I honestly believe that if a collector never makes a mistake, he is not working hard enough in his endeavors. Years ago, for a lot of money, I bought a Committee of Safety musket made up of a French musket with spurious maker’s marks on the lock in an auction. There’s no better way to learn about an item than by taking a hit on something that should have been but isn’t. Lose money once, and you never forget!
On another bad day, I bought a pair of pistols with an outstanding holster from a Cape Cod dealer who swore it had come from inside the wall of an old house in Boston and had been used at the outbreak of the Revolution. The author, friend, and voracious collector, Bob Brooker, with his gargantuan laugh and infinite knowledge shortly thereafter straightened me out (hopefully forever) about a collector’s wishful thinking. I remember his scathing words: “Al, those are pretty good, but what do Persian pistols have to do with the Siege of Boston?” Being either hardheaded or a dumb collector, I hope I have now learned that every item I buy must stand on its own, regardless of the “sizzle” offered by the seller. Yes, the pistols were used during the turbulent years in Boston but hallway around the world.
It seems pertinent to understand that a little bit of knowledge may be worse than none; however, like the occasion
I went on a call to buy a gun that “had been at Concord Bridge,” only to discover that the musket was an early nineteenth-century model Springfield. I was told that the family had sold the “beat-up old fowler” because it “was not military so was not used in the revolution.”
On the other hand, the musket herein illustrated and believed carried by Captain Joseph Robins at Concord Bridge
is from the original Robbins estate in Acton, Massachusetts, which was inherited by my father in the late 1960s. He knew the gun, the great family historian, my ancient uncle Fred Robbins knew the gun, and I knew it was a kid while visiting the family home in Acton. One can be reasonably sure that because each part on the musket dates to before the revolution, that because the musket came from historic circumstances from a family that never bought but only inherited antiques, there’s an excellent chance that this is indeed, Joseph Robin’s musket. Unfortunately, my dad sold the engraved powder horn belonging to Robins. It’s a cut-down horn that later showed up in Bill Guthman’s collection and is now, to my knowledge, displayed at the museum in Deerfield, Massachusetts.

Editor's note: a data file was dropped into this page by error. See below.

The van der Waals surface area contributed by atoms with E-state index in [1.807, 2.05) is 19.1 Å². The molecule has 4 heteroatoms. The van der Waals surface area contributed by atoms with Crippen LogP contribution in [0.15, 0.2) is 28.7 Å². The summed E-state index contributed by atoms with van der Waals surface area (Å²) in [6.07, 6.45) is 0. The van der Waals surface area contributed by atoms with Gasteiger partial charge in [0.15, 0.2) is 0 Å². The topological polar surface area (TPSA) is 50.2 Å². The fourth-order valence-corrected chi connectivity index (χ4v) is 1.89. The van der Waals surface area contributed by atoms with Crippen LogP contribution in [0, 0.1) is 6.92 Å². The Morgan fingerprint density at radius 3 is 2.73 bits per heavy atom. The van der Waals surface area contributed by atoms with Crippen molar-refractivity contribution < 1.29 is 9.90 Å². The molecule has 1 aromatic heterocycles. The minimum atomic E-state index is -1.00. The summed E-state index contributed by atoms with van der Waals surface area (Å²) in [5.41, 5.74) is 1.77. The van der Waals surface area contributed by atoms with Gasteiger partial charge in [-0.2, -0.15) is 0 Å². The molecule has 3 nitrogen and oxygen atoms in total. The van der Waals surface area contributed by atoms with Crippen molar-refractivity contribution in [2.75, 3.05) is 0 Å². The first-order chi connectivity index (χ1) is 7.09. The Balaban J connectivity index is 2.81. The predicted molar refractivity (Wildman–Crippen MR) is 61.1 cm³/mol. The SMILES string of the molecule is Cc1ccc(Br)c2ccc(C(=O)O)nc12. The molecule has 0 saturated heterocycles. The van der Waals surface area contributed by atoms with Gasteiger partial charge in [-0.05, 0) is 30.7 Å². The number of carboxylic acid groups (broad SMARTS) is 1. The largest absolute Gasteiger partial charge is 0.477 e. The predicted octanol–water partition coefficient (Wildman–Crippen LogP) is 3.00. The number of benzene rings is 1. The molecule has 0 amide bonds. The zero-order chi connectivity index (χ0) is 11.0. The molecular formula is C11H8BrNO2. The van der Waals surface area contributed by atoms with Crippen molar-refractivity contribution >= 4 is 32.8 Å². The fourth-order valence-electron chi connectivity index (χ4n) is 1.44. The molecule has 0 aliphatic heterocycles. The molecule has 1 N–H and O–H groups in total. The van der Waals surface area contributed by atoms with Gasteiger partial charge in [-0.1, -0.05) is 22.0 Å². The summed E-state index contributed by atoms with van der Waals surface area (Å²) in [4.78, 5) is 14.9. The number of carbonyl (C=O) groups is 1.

Today’s collecting process demands constant alteration to one’s thinking not only because of new research, but also because many items have become insanely expensive. I tell beginning collectors that these days, even just one item might well comprise a great “collection”. Perhaps a few items grouped together, in which every item enhances the value and interest of the entire lot, makes the best collection.
Knowledge, even more important than money, is paramount to building a great collection. Every item must stand on its own and enhance interest in the whole, regardless of the romantic story offered by the seller, who always seems to be your newest best friend. History fall into place in a much more logical fashion when you know as much or more than the seller does, and good items are best illustrated in one’s collection by the items surrounding it.
I was casually asked one Sunday afternoon at a Mass Arms Collector’s meeting, “What do you collect?” I said, “Lexington, Concord, Bunker Hill, and the Siege of Boston prior to March of 1776, inside the Route 128 beltway except for Concord, which bumps out a little bit to the West,” but tis is not to say that my collection has not and could not be somehow convoluted to include other cool items I just could not live another day without!
I don’t think my collection will ever be finished, except, well, perhaps when I’m dead, when all my “pals” will be Jane’s pals lined up like buzzards on a split rail fence, ready to pounce on the carrion of my collection before my dead body is even a bit cool. My goal, however, is to take my last ride in a very heavy coffin clanking down the church’s aisle, supported by my four nephews and two sons-in-law, with all my stuff and me inside.
2000 North Reading Road
Denver, PA 17517
Phone: 717-335-3435 | Fax: 717-336-7115
Links: Morphy Auctions Website: https://www.morphyauctions.com/
Links: Morphy Auctions: Upcoming Auctions https://www.morphyauctions.com/auctions/
Links: Morphy Auctions: Bidding Options: https://www.morphyauctions.com/bidding/